I doubt I will ever forget their faces.

There I was holding our baby, our baby girl, he adored so much, being told her Dad was never coming home, ever. My life, our life, was forever changed in that instance. 29, a widow and a single mum.

The hours, days and months following, all blur into one. The pain immeasurable, emotionally and physically. I had a three month old baby to care for, who fed constantly and slept rarely. At times I barely had the energy to hold her. In fact I didn’t. I remember my Mum taking over one morning when I physically could not hold her any longer.

I cried more tears then I knew was possible. Tears that make you ache all over. But mostly they were my tears, I didn’t share them often, I still don’t. There were a lot of long showers, long walks and a lot of tears.

I moved back with my parents for a while. My Dad, my Mum, well they were my rock. Dad taking care of the official stuff. Mum, taking care of me. Looking at my own girls now, I know the pain they must have felt seeing their daughter go through this. My brother too, was home in limbo, after coming home from overseas. As a single 27 year old he changed nappies, got up during the night, bathed her, loved her. My sister, was there too, weekend after weekend. My god, I’m not sure I ever have thanked them enough. But, I know they know.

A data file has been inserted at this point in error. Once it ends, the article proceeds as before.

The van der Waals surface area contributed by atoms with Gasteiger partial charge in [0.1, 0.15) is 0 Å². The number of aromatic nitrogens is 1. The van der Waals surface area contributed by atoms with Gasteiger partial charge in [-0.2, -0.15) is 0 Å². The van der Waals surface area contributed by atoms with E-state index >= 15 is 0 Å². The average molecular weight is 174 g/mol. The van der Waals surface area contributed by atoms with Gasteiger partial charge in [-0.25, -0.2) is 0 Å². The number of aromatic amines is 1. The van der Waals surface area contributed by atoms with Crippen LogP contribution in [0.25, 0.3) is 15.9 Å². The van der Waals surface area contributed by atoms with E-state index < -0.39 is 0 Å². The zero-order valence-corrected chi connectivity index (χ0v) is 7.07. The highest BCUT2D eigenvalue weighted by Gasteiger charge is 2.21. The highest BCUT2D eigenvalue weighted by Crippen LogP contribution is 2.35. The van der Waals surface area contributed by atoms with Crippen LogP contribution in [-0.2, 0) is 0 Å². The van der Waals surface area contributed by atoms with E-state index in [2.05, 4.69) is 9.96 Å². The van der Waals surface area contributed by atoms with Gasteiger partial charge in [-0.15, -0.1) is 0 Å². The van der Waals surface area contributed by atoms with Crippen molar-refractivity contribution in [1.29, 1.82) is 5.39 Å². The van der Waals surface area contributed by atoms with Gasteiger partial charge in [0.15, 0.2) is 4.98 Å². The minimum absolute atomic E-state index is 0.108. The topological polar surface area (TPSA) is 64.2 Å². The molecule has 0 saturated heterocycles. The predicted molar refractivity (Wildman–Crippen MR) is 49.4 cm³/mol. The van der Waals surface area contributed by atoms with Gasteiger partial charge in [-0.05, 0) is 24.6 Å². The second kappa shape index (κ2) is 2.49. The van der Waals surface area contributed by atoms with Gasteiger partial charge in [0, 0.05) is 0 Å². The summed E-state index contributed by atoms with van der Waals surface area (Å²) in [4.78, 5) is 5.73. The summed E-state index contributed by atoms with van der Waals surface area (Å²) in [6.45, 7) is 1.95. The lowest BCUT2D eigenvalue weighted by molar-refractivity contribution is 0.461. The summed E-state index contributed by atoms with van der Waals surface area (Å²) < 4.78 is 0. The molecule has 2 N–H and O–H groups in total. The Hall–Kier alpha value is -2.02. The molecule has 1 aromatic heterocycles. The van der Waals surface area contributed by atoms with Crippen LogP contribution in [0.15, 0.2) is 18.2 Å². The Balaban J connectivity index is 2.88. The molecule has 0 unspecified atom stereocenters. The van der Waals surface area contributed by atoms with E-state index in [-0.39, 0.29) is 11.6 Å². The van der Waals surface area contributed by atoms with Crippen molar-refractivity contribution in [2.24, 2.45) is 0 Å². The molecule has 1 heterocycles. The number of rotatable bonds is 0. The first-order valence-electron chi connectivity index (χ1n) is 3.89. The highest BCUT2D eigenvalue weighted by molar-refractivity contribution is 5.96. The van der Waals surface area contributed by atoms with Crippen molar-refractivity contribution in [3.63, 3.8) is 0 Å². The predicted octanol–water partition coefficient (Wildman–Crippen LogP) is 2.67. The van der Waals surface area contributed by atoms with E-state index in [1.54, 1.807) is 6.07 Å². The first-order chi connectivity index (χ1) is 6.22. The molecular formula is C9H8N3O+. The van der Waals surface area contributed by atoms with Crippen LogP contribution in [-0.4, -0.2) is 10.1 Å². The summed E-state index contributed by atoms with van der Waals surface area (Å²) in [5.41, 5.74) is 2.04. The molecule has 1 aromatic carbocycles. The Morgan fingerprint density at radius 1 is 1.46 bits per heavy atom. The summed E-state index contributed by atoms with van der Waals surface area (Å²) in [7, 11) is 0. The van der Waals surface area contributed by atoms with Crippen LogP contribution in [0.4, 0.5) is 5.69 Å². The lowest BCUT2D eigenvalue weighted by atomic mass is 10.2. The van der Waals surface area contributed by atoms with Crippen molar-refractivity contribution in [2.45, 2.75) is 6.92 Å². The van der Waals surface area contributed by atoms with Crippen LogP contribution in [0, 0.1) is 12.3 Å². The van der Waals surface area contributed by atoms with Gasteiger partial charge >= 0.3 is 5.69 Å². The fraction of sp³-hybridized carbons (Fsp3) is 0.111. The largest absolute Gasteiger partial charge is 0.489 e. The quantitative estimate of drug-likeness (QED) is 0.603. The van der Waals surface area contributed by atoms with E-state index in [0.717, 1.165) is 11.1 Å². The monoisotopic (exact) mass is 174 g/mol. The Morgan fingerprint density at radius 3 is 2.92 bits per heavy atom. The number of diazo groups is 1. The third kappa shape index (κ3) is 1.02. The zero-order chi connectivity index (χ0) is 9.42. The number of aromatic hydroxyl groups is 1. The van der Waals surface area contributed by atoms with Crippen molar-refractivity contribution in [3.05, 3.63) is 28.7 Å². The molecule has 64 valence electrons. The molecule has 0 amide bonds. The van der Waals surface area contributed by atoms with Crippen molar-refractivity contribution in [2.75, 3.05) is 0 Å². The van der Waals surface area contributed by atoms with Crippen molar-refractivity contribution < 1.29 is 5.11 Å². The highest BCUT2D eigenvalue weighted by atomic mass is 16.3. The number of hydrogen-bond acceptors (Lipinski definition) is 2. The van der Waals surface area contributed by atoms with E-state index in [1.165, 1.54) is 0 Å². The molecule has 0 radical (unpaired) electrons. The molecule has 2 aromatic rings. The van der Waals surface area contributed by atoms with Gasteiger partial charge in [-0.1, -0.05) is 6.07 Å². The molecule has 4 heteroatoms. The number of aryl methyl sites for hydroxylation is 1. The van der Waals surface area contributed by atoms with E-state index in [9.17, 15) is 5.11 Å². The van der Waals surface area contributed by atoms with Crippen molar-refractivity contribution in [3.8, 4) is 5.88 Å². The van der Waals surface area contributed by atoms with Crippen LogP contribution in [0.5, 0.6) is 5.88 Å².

Lost, I spent ours online searching for stories of young widows. Although, I felt alone, like I was the only one who had lost her husband so young, at least the only one I knew. But, I knew I couldn’t be the only one. I needed hope. Hope that things get easier, that the pain does ease.

I was constantly being told time heals. Seriously, if I heard that one more time. Then, I found EA. And there they were. Other woman, similar ages, all with young children, all lost their husbands. Some through illness, some like me, through accidents. But all feeling the same, facing the same challenges and having the same fears. Oh, they were my saviour. I read there stories, over and over again, repetitively nodding and understanding. Most of all feeling relief. Relief that everything I was feeling was normal.

I’ve since met a few those girls, friended them on Facebook and followed them through their journeys. Some have remarried or are engaged. I was even lucky enough to attend one of their weddings. Some have had babies. The two amazing ladies that started the site have written a book and continue to help young widows everywhere. All of them, the most inspirational, strongest women I have ever met.